Visual Literacy Flashback

This video is a great example of combining technology and a live presentation in a way that conveys complex information in an understandable way. I’m sure hundreds of Powerpoints exist that try to share similar data, but this presentation does it in an enjoyable and informative way.



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It’s time to be proactive

Question: How can teachers and schools ensure that their students are learning what they need when it comes to Technology and Information Literacy?

Answer: Accept it. Embrace it. Plan for it. Make it a valued part of the curriculum. Develop standards and grade level expectations. Assess. Reflect. Evolve.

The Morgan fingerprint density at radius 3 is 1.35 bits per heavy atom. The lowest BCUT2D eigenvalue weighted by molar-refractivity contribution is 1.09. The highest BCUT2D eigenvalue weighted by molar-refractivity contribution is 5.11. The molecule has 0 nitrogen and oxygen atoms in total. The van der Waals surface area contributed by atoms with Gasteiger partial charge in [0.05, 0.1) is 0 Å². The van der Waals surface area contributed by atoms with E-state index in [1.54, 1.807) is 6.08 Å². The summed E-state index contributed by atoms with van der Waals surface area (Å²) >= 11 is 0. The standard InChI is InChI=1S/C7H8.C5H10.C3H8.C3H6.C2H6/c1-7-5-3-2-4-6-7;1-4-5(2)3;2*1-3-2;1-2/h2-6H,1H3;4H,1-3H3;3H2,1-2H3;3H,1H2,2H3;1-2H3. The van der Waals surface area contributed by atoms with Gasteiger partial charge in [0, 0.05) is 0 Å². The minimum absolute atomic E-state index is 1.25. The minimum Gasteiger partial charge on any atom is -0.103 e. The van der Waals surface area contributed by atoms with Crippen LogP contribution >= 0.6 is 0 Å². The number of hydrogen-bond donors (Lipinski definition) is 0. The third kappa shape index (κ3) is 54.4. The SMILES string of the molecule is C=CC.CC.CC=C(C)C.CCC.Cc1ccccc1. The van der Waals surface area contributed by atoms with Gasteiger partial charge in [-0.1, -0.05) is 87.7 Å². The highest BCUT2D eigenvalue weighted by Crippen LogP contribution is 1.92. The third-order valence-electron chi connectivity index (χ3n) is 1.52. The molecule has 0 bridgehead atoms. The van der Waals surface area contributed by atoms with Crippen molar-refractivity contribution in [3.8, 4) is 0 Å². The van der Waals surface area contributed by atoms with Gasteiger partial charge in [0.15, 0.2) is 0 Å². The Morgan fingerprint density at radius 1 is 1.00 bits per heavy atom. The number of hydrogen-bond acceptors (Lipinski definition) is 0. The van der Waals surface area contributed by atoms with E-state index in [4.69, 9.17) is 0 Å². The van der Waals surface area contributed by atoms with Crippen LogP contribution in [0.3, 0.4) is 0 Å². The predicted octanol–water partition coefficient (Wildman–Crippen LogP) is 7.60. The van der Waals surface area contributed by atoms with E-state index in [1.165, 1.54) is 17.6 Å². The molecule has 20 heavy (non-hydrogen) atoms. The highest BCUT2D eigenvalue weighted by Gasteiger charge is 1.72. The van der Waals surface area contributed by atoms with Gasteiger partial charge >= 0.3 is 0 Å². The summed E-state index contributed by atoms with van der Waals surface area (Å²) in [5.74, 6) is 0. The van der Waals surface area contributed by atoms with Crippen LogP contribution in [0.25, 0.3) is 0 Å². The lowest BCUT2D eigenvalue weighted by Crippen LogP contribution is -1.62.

Technology is not a subject. It is a way of life. It is an umbrella term that incorporates anything and everything electronic and new. And it is an essential part of our students lives.

Most teachers today can remember when they got their first email account or the first time they used the internet. The only class I dropped in college was an art class where the professor wanted us to develop a website. Using HTML. After viewing the internet for the first time.

But times are changing. Graduating teachers have had access to the internet since they were in elementary school. In ten years newly certified teachers will have known nothing but a world with internet, mostly accessible via phones and wifi. We often discuss how technology is affecting our students but we should also be looking at how the permeation of technology is affecting our teaching.